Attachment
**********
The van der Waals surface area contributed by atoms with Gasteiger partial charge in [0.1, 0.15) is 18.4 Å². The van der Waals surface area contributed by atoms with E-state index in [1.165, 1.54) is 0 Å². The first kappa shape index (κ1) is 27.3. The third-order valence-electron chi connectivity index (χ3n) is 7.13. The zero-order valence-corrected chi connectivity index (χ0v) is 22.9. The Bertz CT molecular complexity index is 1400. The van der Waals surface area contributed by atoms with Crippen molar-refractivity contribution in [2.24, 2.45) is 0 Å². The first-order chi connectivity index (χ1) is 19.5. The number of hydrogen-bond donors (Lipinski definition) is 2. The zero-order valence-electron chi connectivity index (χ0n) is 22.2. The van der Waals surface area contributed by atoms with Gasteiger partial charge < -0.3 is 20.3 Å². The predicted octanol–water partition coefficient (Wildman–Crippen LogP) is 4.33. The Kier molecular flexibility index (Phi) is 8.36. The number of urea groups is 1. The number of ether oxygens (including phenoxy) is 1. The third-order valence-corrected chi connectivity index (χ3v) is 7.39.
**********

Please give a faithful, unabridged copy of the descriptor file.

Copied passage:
The van der Waals surface area contributed by atoms with Gasteiger partial charge in [0.1, 0.15) is 18.4 Å². The van der Waals surface area contributed by atoms with E-state index in [1.165, 1.54) is 0 Å². The first kappa shape index (κ1) is 27.3. The third-order valence-electron chi connectivity index (χ3n) is 7.13. The zero-order valence-corrected chi connectivity index (χ0v) is 22.9. The Bertz CT molecular complexity index is 1400. The van der Waals surface area contributed by atoms with Crippen molar-refractivity contribution in [2.24, 2.45) is 0 Å². The first-order chi connectivity index (χ1) is 19.5. The number of hydrogen-bond donors (Lipinski definition) is 2. The zero-order valence-electron chi connectivity index (χ0n) is 22.2. The van der Waals surface area contributed by atoms with Gasteiger partial charge < -0.3 is 20.3 Å². The predicted octanol–water partition coefficient (Wildman–Crippen LogP) is 4.33. The Kier molecular flexibility index (Phi) is 8.36. The number of urea groups is 1. The number of ether oxygens (including phenoxy) is 1. The third-order valence-corrected chi connectivity index (χ3v) is 7.39.